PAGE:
- adj. 柔软的；敏捷的
- vt. 使柔软；将接在前车上
- vi. 做准备活动
1. climb => limb => limber.
- limber (adj.)
- "pliant, flexible," 1560s, of uncertain origin, possibly from limb (n.1) on notion of supple boughs of a tree [Barnhart], or from limp "flaccid" [Skeat], or somehow from Middle English lymer "shaft of a cart" (see limber (n.)), but the late appearance of the -b- in that word argues against it. Related: Limberness. Dryden used limber-ham (see ham (n.1) in the "joint" sense) as a name for a character "perswaded by what is last said to him, and changing next word."
- limber (n.)
- "detachable forepart of a gun carriage," 1620s, from Middle English lymer (early 15c.), earlier lymon (c. 1400), probably from Old French limon "shaft," a word perhaps of Celtic origin, or possibly from Germanic and related to limb (n.1). Hence, limber (v.) "to attach a limber to a gun" (1783). Compare related Spanish limon "shaft," leman "helmsman."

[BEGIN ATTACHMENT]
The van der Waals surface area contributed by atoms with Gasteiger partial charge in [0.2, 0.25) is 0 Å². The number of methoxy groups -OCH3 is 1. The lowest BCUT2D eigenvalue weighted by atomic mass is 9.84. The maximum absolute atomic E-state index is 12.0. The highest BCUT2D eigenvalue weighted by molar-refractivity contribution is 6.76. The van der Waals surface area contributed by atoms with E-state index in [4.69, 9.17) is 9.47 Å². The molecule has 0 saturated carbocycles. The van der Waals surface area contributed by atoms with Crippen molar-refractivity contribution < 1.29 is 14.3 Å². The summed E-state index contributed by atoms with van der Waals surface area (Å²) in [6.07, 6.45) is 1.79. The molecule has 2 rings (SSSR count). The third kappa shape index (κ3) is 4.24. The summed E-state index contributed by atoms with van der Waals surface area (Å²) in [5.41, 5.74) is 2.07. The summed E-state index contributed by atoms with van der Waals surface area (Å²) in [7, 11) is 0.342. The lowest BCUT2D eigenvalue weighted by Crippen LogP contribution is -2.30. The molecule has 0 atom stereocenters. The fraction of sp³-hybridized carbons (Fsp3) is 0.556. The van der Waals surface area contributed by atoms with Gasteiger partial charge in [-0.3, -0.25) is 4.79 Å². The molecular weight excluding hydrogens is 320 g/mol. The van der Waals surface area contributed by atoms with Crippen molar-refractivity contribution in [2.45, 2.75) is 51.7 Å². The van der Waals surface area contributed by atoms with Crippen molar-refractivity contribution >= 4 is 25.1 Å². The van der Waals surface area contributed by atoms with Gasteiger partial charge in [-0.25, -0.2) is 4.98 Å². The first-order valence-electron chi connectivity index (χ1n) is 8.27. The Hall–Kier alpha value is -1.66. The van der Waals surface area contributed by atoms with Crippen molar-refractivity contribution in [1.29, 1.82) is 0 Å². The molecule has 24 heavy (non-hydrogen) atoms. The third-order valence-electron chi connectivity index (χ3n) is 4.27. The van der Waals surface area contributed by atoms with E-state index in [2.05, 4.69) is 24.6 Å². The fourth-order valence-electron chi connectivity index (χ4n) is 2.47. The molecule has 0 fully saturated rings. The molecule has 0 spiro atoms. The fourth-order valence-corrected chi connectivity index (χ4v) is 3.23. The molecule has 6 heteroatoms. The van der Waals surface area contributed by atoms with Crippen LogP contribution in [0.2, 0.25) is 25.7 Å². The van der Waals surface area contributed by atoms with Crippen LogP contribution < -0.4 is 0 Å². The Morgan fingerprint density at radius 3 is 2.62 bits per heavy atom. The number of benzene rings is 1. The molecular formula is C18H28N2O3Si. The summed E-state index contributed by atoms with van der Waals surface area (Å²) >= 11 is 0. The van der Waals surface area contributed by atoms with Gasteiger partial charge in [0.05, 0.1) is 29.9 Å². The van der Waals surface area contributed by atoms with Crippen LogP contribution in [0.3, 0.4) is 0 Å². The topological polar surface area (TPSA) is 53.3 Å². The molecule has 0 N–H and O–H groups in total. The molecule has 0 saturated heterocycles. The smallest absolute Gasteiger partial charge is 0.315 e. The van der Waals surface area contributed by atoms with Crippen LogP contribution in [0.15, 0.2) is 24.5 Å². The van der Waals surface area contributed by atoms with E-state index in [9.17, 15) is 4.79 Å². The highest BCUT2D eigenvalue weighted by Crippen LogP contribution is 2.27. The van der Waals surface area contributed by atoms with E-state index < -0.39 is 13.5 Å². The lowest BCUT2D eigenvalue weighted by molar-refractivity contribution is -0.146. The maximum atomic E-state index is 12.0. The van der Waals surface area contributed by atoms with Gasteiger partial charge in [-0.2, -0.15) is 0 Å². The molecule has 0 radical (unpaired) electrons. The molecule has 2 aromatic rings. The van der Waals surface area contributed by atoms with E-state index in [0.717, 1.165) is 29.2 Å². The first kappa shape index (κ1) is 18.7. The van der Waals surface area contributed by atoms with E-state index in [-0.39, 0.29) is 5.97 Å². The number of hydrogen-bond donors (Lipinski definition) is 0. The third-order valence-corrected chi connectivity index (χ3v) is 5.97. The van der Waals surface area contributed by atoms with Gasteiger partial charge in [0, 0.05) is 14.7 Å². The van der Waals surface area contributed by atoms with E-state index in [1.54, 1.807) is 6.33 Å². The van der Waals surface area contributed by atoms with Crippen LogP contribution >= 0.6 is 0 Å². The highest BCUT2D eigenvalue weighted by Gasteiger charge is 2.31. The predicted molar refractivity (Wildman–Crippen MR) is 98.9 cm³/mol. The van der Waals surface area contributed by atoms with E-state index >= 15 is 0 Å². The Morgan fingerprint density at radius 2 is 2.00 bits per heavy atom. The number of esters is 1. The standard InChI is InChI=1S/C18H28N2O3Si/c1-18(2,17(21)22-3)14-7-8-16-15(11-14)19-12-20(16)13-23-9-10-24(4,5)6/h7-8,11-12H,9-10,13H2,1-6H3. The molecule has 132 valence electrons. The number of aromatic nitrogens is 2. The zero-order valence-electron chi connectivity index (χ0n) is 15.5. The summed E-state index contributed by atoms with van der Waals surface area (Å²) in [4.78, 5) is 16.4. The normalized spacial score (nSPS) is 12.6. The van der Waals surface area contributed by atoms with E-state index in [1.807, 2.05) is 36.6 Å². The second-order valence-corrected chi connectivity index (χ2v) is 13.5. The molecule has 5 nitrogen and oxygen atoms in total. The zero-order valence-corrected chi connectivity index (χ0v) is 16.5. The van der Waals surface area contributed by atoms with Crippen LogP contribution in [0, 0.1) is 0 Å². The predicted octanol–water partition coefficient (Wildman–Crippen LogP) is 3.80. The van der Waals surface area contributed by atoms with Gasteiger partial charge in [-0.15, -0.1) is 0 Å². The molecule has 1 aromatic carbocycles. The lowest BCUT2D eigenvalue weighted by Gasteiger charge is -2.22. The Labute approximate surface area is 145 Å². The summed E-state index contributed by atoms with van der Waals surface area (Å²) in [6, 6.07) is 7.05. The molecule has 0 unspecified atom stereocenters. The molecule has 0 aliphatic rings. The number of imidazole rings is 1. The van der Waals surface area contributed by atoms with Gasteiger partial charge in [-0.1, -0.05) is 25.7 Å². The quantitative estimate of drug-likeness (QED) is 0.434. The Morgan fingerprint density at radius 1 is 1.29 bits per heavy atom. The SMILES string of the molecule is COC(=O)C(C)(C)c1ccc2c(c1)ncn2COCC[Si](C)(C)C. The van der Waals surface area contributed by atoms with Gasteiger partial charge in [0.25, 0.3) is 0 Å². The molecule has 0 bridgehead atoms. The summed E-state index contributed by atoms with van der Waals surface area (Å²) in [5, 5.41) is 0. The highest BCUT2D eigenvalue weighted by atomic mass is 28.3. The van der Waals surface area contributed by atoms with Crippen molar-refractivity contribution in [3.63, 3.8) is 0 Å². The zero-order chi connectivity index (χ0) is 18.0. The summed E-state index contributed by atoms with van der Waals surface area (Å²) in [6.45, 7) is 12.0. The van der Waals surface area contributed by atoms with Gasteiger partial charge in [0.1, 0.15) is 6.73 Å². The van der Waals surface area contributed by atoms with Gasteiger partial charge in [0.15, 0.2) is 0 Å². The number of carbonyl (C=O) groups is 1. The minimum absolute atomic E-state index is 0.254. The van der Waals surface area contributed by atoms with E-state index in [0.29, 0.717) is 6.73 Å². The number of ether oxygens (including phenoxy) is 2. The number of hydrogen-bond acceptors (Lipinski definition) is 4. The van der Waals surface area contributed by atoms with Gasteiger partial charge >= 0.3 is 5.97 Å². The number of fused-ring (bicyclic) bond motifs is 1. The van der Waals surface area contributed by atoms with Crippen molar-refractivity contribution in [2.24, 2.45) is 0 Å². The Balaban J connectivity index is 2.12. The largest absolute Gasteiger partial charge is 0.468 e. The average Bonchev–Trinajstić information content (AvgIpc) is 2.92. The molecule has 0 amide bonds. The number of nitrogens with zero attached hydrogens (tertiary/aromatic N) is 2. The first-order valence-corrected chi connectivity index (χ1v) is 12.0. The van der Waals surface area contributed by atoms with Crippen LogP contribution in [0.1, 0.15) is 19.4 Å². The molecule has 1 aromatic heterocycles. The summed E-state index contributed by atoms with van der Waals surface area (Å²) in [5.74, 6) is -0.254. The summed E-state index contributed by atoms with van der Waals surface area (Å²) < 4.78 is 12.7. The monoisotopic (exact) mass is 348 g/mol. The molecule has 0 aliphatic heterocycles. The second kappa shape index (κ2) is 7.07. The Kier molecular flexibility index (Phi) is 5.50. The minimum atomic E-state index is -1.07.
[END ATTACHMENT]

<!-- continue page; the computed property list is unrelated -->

- limber (v.)
- 1748, from limber (adj.). Related: Limbered; limbering.
- 1. A short walk will limber up the legs.
- 2. By now he was perspiring and felt warmer and more limber.
来自汉英文学 - 骆驼祥子
- 3. Limber yourself up before swimming.
- 4. I saw her go to the corner and select a long, green, limber switch.
- 我看到她走到墙角,挑了一根绿色的, 有弹性的长树条.
- 5. I always do a few easy exercises to limber up before a match.
[ limber 造句 ]